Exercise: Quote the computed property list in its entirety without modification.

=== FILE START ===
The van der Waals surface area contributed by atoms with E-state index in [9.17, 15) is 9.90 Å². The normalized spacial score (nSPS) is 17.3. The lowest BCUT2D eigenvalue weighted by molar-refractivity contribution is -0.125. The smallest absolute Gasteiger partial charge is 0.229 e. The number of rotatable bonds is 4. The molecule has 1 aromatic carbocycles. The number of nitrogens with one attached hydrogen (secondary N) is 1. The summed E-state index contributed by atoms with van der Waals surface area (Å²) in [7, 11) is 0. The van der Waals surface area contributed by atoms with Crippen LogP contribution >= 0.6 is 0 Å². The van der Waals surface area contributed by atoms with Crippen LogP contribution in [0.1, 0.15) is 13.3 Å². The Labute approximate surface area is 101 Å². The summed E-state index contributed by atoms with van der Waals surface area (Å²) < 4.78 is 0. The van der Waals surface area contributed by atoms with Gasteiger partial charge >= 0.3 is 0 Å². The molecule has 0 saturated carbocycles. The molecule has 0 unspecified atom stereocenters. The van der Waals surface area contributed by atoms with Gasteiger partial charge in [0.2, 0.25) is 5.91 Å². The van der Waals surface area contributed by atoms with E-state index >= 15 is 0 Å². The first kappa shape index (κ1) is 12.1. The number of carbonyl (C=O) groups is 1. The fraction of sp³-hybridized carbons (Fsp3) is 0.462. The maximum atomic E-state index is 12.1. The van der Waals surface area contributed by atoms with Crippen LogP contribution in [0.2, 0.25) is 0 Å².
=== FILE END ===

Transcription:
The van der Waals surface area contributed by atoms with E-state index in [9.17, 15) is 9.90 Å². The normalized spacial score (nSPS) is 17.3. The lowest BCUT2D eigenvalue weighted by molar-refractivity contribution is -0.125. The smallest absolute Gasteiger partial charge is 0.229 e. The number of rotatable bonds is 4. The molecule has 1 aromatic carbocycles. The number of nitrogens with one attached hydrogen (secondary N) is 1. The summed E-state index contributed by atoms with van der Waals surface area (Å²) in [7, 11) is 0. The van der Waals surface area contributed by atoms with Crippen LogP contribution >= 0.6 is 0 Å². The van der Waals surface area contributed by atoms with Crippen LogP contribution in [0.1, 0.15) is 13.3 Å². The Labute approximate surface area is 101 Å². The summed E-state index contributed by atoms with van der Waals surface area (Å²) < 4.78 is 0. The van der Waals surface area contributed by atoms with Gasteiger partial charge >= 0.3 is 0 Å². The molecule has 0 saturated carbocycles. The molecule has 0 unspecified atom stereocenters. The van der Waals surface area contributed by atoms with Gasteiger partial charge in [0.2, 0.25) is 5.91 Å². The van der Waals surface area contributed by atoms with E-state index >= 15 is 0 Å². The first kappa shape index (κ1) is 12.1. The number of carbonyl (C=O) groups is 1. The fraction of sp³-hybridized carbons (Fsp3) is 0.462. The maximum atomic E-state index is 12.1. The van der Waals surface area contributed by atoms with Crippen LogP contribution in [0.2, 0.25) is 0 Å².